It was announced during the summer that the culture department (DCMS) will be slimmed down and moved to another building in Whitehall, vacating its existing premises at Cockspur Street, just off Trafalgar Square.
Progress is going well, we are told. One option is to move into the spare space at the Treasury, where George Osborne is getting staff to sit closer together at smaller desks to free up almost an entire floor. It’s not clear whether the culture officials would relish the prospect of sitting next to the financial disciplinarians from the Treasury, however.
(By Chris Cook, education correspondent):
Michael Gove fears that “children are growing up ignorant of one of the most inspiring stories I know – the history of our United Kingdom”, and is committed to increasing teaching history. This was described to the FT by one minister as “boilerplate conference applause generator”.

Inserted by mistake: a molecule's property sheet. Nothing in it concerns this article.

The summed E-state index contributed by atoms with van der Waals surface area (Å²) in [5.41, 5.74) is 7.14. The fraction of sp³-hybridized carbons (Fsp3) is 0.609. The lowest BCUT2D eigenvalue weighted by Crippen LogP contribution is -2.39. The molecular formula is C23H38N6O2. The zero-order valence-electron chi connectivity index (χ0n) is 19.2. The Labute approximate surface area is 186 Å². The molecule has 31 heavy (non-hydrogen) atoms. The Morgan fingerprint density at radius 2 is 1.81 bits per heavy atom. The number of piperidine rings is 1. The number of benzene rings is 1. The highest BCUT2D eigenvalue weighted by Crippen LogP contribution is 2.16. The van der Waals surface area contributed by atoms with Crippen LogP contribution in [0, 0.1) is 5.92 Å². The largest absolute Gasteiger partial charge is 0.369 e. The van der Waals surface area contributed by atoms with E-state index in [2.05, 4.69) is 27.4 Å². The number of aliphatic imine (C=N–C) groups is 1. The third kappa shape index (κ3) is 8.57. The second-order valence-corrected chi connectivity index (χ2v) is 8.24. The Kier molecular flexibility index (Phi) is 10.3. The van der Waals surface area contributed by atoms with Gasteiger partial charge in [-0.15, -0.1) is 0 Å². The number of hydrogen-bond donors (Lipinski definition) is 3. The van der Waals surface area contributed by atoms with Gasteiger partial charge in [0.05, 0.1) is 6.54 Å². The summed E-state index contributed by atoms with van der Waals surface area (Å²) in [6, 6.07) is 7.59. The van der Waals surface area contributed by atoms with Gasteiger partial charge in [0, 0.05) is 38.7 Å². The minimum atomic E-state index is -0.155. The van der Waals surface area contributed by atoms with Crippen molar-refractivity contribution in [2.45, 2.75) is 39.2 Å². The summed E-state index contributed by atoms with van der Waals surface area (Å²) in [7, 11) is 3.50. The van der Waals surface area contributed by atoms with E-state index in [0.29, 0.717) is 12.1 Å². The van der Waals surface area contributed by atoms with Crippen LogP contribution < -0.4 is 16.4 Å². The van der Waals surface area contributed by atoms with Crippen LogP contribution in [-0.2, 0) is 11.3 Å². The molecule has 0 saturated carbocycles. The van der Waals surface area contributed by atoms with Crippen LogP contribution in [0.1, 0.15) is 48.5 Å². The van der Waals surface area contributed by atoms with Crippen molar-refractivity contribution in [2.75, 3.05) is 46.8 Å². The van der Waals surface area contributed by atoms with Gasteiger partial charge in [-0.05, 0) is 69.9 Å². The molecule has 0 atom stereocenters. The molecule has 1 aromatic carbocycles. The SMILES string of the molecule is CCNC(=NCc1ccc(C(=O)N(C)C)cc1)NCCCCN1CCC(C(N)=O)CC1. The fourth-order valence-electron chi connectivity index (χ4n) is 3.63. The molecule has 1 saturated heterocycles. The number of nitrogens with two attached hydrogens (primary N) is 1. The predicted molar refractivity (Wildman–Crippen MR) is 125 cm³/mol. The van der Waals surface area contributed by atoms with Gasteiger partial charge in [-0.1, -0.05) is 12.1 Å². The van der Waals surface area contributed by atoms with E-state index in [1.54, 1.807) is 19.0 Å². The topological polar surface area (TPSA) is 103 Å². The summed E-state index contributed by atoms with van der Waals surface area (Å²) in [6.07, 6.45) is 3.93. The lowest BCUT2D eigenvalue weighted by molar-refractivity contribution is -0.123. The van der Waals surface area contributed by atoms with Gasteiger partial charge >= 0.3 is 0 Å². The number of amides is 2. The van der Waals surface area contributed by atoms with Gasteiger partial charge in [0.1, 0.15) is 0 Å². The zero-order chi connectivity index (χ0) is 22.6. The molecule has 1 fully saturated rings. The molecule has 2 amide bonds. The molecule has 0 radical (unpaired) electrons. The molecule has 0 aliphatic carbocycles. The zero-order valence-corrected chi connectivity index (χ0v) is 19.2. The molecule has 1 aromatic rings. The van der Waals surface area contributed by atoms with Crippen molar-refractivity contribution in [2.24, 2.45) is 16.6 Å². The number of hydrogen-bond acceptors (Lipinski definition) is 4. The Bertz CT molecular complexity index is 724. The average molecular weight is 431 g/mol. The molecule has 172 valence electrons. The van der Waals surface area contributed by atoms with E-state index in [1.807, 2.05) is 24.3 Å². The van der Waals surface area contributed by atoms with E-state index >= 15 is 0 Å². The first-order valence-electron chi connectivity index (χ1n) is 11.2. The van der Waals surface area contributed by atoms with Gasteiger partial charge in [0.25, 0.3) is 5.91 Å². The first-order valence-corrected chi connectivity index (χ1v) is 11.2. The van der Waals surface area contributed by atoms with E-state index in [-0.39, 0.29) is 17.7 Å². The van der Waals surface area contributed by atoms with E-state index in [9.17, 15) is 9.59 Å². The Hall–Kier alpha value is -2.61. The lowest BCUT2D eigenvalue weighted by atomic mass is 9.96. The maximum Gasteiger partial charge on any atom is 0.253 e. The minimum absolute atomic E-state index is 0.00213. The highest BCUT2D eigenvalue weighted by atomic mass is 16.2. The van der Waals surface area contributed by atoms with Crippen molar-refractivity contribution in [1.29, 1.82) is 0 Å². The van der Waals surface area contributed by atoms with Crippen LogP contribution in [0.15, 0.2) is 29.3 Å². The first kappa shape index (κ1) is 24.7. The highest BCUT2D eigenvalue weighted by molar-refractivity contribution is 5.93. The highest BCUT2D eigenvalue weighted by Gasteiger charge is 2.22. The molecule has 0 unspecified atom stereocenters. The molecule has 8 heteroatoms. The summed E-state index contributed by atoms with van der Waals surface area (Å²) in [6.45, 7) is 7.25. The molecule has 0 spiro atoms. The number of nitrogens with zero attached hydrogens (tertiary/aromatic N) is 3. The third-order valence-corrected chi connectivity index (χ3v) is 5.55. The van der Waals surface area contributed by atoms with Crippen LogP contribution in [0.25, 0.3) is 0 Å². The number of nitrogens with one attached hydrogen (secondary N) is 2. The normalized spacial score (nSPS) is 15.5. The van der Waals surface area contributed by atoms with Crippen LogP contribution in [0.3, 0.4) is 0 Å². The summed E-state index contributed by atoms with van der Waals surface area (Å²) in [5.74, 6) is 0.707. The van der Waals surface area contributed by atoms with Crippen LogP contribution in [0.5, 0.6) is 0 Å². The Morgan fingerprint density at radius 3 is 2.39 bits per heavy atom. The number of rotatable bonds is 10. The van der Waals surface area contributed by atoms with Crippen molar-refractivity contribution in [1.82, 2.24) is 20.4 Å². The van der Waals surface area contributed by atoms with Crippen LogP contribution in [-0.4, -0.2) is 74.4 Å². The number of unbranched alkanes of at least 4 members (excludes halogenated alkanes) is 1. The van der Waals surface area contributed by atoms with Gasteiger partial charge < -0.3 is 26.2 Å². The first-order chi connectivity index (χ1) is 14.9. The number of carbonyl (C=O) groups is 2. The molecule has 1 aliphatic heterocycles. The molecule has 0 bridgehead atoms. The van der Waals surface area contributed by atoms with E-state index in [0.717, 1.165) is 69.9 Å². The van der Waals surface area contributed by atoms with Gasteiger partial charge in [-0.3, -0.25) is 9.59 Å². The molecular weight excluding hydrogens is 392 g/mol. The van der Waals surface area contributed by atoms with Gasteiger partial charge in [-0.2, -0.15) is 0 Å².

That sceptical MP has a point. Encouraging the teaching of British history in chronological order has long been a standard applause line at Tory conferences. In opposition, the party set up a review into the teaching of history.
But that applause-line has an old vintage. Rab Butler took his first cabinet post as President of the Board of Education in 1941. Butler’s memoirs state that, when he offered him the job, Churchill had a pretty good idea about what he wanted taught.
[Churchill] looked at me pityingly and said: “Everyone has to learn to defend himself. I should not object if you could introduce a note of patriotism into the schools. Tell the children that (General) Wolfe won Quebec.”
My colleague Megan Murphy reports in this morning’s FT about a gathering of bankers at Mansion House yesterday to discuss “values and trust in the City”.
This is the standout quote: